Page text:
Child contact hearings in civil courts are not taking adequate account of domestic abuse convictions, according to researchers.
A study of the child contact system concluded there is a worrying lack of awareness around the impact of domestic abuse among lawyers who take part in the hearings.
The study, by researchers at Glasgow and Edinburgh Napier universities, said lawyers are heavily reliant on clients telling them about past or current domestic abuse issues, with no formal mechanism to inform them of criminal proceedings.
Researchers conducted a survey of family law practitioners and carried out interviews to determine how they handle child contact cases.
The research paper makes 12 recommendations around training and improving communication.
Professor Michele Burman of Glasgow University said: “During our interviews we saw limited awareness from lawyers of domestic abuse and its effect on children, with most equating it with physical violence rather than all the other forms it can take.
“This lack of understanding around harm may mean the child at the centre of these contact orders is placed at risk by subsequent ill-informed decision-making.”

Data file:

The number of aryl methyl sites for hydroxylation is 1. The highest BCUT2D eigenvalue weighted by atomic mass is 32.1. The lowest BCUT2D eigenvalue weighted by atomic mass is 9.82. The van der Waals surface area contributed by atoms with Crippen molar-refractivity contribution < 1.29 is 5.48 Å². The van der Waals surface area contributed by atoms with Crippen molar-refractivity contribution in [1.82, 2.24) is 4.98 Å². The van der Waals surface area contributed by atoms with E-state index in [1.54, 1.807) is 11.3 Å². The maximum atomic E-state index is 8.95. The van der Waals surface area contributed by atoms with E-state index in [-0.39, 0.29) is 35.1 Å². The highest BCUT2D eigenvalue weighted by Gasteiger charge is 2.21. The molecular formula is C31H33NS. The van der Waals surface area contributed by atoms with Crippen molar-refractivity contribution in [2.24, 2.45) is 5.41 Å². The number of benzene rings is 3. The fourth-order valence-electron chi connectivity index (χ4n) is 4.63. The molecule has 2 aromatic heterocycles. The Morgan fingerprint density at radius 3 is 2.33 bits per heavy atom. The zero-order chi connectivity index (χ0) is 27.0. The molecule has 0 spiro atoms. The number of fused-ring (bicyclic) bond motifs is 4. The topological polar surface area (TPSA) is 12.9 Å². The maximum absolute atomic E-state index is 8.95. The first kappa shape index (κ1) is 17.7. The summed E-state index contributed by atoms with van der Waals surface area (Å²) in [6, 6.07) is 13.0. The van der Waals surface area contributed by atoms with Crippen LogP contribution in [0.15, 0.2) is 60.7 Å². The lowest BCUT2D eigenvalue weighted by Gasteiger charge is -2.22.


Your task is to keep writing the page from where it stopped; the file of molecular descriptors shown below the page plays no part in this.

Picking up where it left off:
Professor Richard Whitecross of Edinburgh Napier University: “While we have made important steps forward in terms of how we respond to domestic abuse, particularly in policy and criminal proceedings, little attention has been given to how it impacts on civil law proceedings like child contact orders.
“These hearings are important for the overall wellbeing and safety of the child and so it is concerning to find that those involved in the decision-making around child contact don’t always have a full picture of what’s been going on in these families’ lives.
“Finding out a parent has been convicted of domestic abuse by chance or from a client, rather than through official channels, means there’s a risk of partial or inaccurate information being conveyed which can fundamentally change the outcome of a case and compromise the child’s safety.”
The report has been published by the Scottish Centre for Crime and Justice Research.
Joanna Barrett, associatie head of policy at the NSPCC, said: “We are concerned there is a lack of awareness among lawyers involved in civil proceedings around how domestic violence harms children and that criminal convictions for domestic abuse are not taken into account in these hearings.
“In every decision made about children, their best interests must be paramount. Isolated legal decision-making undermines the ability to be truly child centred.
“We need to have better joined up systems in place to ensure child victims of domestic abuse are protected and not placed at further risk by ill-informed decision making.”
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